Top 5 Myths About Child Custody
MYTH #1. ” Mothers always get custody of the children.”
TRUTH: Shared Guardianship is the most common arrangement when the parents are separated. This may not mean equal parenting time, but both parents will be involved in making major decisions for their children.
MYTH #2. “I have to fight to protect my child.”
TRUTH: In most cases, children will have a greater chance to thrive in an environment where they are not exposed to conflict between their parents.
MYTH #3. “I’m going to get sole custody.”
TRUTH: Over half of agreements and orders are for joint custody/guardianship. Sole custody arrangements are become more rare over time.
MYTH #4. “When my children turn 12, they can decide who they want to live with – mom, or dad.”
TRUTH: There is no firm law setting a specific age when a child can decide where they would like to live. Judges take into account the wishes of the child, and that child’s age and maturity level. Every case is unique.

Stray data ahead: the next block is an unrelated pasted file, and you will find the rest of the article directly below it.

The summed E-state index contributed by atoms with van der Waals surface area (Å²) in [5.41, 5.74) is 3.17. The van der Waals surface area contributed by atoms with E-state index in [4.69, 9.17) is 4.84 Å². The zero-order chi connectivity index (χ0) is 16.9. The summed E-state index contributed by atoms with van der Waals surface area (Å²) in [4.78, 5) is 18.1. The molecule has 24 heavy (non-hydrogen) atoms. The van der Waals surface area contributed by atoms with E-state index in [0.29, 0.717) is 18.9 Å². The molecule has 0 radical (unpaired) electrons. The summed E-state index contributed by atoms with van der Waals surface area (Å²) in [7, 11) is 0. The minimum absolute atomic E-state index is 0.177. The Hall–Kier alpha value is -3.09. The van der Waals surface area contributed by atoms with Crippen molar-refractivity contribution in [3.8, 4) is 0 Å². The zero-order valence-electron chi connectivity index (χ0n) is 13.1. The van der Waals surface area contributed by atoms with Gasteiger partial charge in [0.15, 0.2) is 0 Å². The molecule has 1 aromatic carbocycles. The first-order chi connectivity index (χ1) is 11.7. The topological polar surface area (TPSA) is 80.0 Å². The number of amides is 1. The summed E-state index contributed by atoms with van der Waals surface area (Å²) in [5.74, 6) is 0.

MYTH #5. “Once the divorce is final, I’m done with my ex.”
TRUTH: Certain issues may be resolved when the divorce is final. However, if you have children together, parenting issues will continue into your child’s adulthood.
The new B.C. Family Law Act no longer refers to Custody in family law matters in B.C.. Instead, the act (as well as B.C. Judges and Lawyers) uses the terms Guardianship, and Parenting Time, to frame decision making, for children, parenting responsibilities, and parenting time for separated and divorcing families.
The term Custody is still used in the Canada wide Divorce Act.
For the purposes of this article, the term “Custody” has been used, as it currently has more general familiarity in legal language across Canada.
SOURCE for Top 5 Myths About Child Custody – Family Matters, Government of Saskatchewan Ministry of Justice.
Jayne Embree, M.A.
Jayne holds a Masters in Psychology and is a highly experienced Divorce Coach and Child Specialist. She is currently working with the Administrative and Human Resources Departments of Butterfield Law.